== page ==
Subject: LUSA: Violence fanned to topple Govt, avoid elex, charges PM Alkatiri

East Timor: Violence fanned to topple Govt, avoid elex, charges PM Alkatiri

Dili, June 7 (Lusa) - Embattled Prime Minister Mari Alkatiri charged again Wednesday that political opponents were fueling violence in East Timor to bring down his government and avoid elections next year.

Alkatiri, in a wide-ranging interview with Lusa, reaffirmed he had no intention of resigning and said he would run again in polls set for April 2007.

"Everything that is happening now began (with riots) in December 2002, more or less with the same demands and with the same groups behind it", Alkatiri said. "The objective is really to topple the elected government".

The six-week spiral of lawlessness in Dili, he said, was being carried "with such aggression, with such violence, because they want to avoid elections" next year - polls, he added, his ruling FRETILIN party were set to win.

Alkatiri did not name those he considers responsible for the violence that has left at least 25 dead, more than 120 injured and more than 200 houses and shops destroyed or damaged by arsonists in the capital since late April.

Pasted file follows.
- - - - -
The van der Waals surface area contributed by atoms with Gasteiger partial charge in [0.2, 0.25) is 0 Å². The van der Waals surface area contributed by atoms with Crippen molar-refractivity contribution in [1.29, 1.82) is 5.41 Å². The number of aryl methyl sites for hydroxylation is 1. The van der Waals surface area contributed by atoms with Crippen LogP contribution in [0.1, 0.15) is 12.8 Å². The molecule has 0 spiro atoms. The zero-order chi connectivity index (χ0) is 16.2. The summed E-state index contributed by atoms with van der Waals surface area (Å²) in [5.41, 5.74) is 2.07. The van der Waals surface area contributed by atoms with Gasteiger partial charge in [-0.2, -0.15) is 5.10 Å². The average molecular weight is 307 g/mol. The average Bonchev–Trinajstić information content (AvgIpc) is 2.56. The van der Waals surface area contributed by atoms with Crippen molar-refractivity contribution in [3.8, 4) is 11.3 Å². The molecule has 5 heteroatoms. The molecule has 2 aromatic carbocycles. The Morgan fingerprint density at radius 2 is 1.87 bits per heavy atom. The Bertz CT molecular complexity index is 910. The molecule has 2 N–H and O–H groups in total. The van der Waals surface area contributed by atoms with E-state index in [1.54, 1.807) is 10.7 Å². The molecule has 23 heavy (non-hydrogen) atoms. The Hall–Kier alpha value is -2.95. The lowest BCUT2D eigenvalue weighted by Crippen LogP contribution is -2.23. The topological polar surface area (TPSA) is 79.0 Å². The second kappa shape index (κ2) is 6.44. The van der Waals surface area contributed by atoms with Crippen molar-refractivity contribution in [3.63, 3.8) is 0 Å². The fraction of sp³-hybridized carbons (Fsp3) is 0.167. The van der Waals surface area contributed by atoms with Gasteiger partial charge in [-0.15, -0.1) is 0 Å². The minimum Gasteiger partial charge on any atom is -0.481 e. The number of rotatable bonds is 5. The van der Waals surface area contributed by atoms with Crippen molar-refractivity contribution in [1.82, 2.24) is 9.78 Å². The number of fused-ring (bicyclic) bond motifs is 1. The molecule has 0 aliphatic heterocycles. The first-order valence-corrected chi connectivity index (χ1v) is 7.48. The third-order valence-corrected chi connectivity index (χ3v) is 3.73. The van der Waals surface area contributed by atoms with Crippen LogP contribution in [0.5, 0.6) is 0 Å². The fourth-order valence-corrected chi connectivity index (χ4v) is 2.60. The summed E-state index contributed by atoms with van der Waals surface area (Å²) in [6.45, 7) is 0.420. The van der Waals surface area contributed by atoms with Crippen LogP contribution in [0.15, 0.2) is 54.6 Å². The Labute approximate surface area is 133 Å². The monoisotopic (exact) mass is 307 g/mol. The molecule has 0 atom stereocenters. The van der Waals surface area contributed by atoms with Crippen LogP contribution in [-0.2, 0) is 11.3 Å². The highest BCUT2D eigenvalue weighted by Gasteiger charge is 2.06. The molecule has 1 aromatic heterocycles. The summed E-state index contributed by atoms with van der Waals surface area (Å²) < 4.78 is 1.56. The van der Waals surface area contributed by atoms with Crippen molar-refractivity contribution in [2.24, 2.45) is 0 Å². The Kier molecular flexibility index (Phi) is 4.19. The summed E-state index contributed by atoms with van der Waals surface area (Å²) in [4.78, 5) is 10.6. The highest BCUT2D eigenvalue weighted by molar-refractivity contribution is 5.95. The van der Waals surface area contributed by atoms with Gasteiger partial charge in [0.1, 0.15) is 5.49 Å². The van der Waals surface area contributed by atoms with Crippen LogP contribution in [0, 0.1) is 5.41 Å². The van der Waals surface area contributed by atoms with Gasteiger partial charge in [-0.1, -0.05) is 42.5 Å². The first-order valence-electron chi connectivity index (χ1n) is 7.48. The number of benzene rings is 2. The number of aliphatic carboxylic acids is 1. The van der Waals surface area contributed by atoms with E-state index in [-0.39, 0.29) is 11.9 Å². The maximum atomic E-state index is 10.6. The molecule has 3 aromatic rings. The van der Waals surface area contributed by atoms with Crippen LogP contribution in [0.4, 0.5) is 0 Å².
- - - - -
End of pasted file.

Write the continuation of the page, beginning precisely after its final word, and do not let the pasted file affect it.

He described his relations with President Xanana Gusmão, who assumed control of security forces last week, as "good", both personally and institutionally.

The prime minister said he was convinced the president would not dissolve parliament and call early elections, as demanded by dissident army officers and others.

Alkatiri told Lusa he would have proposed an early return to the polls himself if the country's laws and institutions so permitted.

"But I can't do this because there is no law, the institutions don't exist", he said.

Answering criticism of alleged government stinginess in public investment, which has contributed to huge unemployment, Alkatiri acknowledged the crisis had frightened off potential investors, a gap, he said, his administration would have to fill.

"We will greatly increase public investment", he said, adding that the Superior Council of Defense and Security, convened by the president last week, had approved a series of emergency reconstruction measures.

The prime minister's office announced Tuesday the government would review its 2006-2007 budget that is scheduled to take effect July 1.

On the international front, Alkatiri pointed his finger at unspecified "conservative" economic and other "sectors" in Australia and Indonesia as being linked to the alleged attempt to bring down his government.

He made it clear, however, that he had no complaints with the administrations in Canberra and Jakarta.

As to Portugal's aid, Alkatiri said it "exceeded our expectations", demonstrating, "once again, a mix of correct policy and great solidarity with the people of East Timor" on Lisbon's part.



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